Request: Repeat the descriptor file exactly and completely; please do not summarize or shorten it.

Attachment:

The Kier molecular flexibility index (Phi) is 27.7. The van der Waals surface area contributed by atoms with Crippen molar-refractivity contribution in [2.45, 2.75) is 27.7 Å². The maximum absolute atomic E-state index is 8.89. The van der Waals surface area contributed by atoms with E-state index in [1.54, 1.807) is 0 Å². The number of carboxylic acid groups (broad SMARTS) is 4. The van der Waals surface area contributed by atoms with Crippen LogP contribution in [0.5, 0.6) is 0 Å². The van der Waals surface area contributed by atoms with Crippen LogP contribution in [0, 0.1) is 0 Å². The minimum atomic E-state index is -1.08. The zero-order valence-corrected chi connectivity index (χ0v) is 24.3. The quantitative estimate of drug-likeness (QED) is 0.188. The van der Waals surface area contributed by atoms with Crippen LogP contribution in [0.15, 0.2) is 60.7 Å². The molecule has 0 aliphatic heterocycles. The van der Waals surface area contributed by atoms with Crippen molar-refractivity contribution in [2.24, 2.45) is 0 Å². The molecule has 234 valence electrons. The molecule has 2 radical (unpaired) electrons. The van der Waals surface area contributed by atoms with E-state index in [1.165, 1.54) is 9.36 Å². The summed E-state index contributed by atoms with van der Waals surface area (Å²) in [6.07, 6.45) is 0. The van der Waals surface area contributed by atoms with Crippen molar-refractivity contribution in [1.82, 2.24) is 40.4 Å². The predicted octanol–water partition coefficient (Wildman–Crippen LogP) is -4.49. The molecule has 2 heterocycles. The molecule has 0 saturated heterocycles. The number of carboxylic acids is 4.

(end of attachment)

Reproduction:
The Kier molecular flexibility index (Phi) is 27.7. The van der Waals surface area contributed by atoms with Crippen molar-refractivity contribution in [2.45, 2.75) is 27.7 Å². The maximum absolute atomic E-state index is 8.89. The van der Waals surface area contributed by atoms with E-state index in [1.54, 1.807) is 0 Å². The number of carboxylic acid groups (broad SMARTS) is 4. The van der Waals surface area contributed by atoms with Crippen LogP contribution in [0.5, 0.6) is 0 Å². The van der Waals surface area contributed by atoms with Crippen LogP contribution in [0, 0.1) is 0 Å². The minimum atomic E-state index is -1.08. The zero-order valence-corrected chi connectivity index (χ0v) is 24.3. The quantitative estimate of drug-likeness (QED) is 0.188. The van der Waals surface area contributed by atoms with Crippen LogP contribution in [0.15, 0.2) is 60.7 Å². The molecule has 0 aliphatic heterocycles. The van der Waals surface area contributed by atoms with Crippen molar-refractivity contribution in [2.24, 2.45) is 0 Å². The molecule has 234 valence electrons. The molecule has 2 radical (unpaired) electrons. The van der Waals surface area contributed by atoms with E-state index in [1.165, 1.54) is 9.36 Å². The summed E-state index contributed by atoms with van der Waals surface area (Å²) in [6.07, 6.45) is 0. The van der Waals surface area contributed by atoms with Crippen molar-refractivity contribution in [1.82, 2.24) is 40.4 Å². The predicted octanol–water partition coefficient (Wildman–Crippen LogP) is -4.49. The molecule has 2 heterocycles. The molecule has 0 saturated heterocycles. The number of carboxylic acids is 4.